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Head of the Charles

Stone makes herself right at home

She repeats as singles champ

By Frank Dell’Apa
Globe Staff / October 23, 2011

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The Charles River has long been a second home for Gevvie Stone.

“It’s so fun,’’ Stone said after winning the Head of the Charles championship women’s singles yesterday. “I remember going as a little kid, being on the Harvard dock and screaming. My dad and mom were in it and I remember being there all day, eating sandwiches and helping carry oars. My dad’s college friends would be there and it was a big holiday for our family.’’

Now, Stone is the recipient of cheers in what she has turned into a 3-mile training course in front of family and friends.

Stone was timed in 19 minutes and 31.11 seconds, well ahead of Emma Twigg of New Zealand (19:58.99), in becoming the event’s first repeat winner since Anne Marden (1991-93).

“I felt headwinds the whole way,’’ Stone said. “I think the fan support made a huge difference. I heard them almost the whole way. There were a few big clusters throughout the course and they happened to be where the headwind was at its worst.

“I had a great race. I only hit one buoy wrong side, and that startled me. Other than that it was a very strong race and I kept pushing the whole way.’’

But Stone, who also won in 2008, minimized the accomplishment of consecutive wins.

“Last year was an odd year because a lot of competitive people weren’t here, but they definitely were in this one,’’ Stone said. “But it almost didn’t feel like repeating because of that.’’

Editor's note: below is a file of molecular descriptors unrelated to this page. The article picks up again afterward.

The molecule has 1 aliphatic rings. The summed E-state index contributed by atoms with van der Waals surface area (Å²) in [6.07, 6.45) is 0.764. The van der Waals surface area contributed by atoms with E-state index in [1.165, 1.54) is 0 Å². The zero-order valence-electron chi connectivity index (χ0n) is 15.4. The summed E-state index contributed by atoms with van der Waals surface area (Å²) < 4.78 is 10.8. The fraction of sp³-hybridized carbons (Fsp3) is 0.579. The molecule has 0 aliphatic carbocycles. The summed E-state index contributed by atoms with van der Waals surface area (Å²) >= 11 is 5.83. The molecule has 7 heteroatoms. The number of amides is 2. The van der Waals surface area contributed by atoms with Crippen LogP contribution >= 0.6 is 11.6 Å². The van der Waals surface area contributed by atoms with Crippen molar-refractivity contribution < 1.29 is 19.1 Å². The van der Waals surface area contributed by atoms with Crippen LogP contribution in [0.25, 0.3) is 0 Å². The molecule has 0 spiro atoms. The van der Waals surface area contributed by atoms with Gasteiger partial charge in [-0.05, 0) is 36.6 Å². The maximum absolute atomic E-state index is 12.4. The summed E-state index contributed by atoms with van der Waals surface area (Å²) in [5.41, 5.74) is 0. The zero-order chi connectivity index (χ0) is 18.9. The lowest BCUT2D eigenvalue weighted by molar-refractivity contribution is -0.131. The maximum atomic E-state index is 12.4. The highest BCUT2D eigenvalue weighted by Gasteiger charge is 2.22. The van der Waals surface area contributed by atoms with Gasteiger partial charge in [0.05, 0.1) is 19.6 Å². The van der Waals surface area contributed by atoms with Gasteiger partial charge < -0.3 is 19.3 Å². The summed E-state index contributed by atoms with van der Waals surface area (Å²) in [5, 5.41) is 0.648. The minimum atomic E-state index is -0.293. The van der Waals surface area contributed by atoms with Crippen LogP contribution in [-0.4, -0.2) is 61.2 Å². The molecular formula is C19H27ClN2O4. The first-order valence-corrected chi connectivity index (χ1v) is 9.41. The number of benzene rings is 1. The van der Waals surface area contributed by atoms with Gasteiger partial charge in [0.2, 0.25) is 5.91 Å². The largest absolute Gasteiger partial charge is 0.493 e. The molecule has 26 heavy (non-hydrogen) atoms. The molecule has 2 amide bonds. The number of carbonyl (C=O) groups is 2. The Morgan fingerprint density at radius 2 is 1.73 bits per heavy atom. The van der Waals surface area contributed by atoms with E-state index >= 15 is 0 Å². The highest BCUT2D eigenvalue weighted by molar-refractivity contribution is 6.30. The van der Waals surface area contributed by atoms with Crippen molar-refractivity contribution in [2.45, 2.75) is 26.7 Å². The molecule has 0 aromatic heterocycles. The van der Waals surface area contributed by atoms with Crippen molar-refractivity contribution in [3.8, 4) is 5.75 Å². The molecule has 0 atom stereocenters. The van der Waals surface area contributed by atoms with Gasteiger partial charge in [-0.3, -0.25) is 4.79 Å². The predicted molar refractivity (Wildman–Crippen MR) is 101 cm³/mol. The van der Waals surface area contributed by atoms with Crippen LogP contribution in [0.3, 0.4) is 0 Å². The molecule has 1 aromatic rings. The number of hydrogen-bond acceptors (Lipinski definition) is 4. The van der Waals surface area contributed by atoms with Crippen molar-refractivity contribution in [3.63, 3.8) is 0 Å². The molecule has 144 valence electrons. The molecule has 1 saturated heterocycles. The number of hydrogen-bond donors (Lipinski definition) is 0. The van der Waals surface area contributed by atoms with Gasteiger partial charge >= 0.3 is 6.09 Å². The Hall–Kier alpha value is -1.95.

Stone is working toward Olympic qualification.

“That’s the goal,’’ Stone said. “I’m making a big push this year, each week I’m training and working toward getting there. This is one steppingstone, and it seems like a big one for me.’’

Stone spoiled Twigg’s chance to complete a Kiwi singles’ double, as Mahe Drysdale took a decisive victory in the men’s race.

“I think it is very difficult to get all your lines right,’’ Twigg said of the course. “I think Gevvie took the inside line to the Powerhouse bridges, and that took quite a bit out of me.

“I’m disappointed a little bit, but it was a vast improvement on my previous couple years. I had absolute shockers, so I’m slowly getting the course right, and maybe next time I’ll be able to challenge a little bit more.

“Last time I was here, I was in the eights on Sunday when it was snowing, so I’ve seen everything. It’s a great [race], but I haven’t won it, yet, so I have to keep coming back.’’

Drysdale (17:57.33) finished well ahead of Michael Sivigny (18:25.52).

“It was a good race for me, especially the first sort of two-thirds broke really well, then I sort of ran out of gas,’’ said Drysdale, who recently won the singles in the World Championships. “That’s always been my weaker part, the first half of the race.’’

Two years ago, Drysdale said he finished well behind Sivigny, a two-time defending champion.

“He’s obviously proved it two years ago,’’ Drysdale said of Sivigny. “He cleaned me up. He’s very good and I think if you’re used to a course like this you’ve got some big advantages. It’s nice to beat him on what’s more his course than mine.

“Coming in, I was in good shape and I knew I had the all-out speed. In the past, it’s been the course and you can lose a lot of time on it - and that’s where he’s beaten me in the past.’’

Drysdale said he has had difficulty with jet lag since arriving from Auckland Wednesday. But he did not plan to get a good night’s sleep after this race, as he will be following New Zealand against France in the Rugby World Cup final.

“I think it’s a pretty historic moment for New Zealand,’’ Drysdale said. “We haven’t won since 1989. We found we can stream it on the Internet, so we’ll be up watching at 3 o’clock.’’

Frank Dell’Apa can be reached at f_dellapa@globe.com.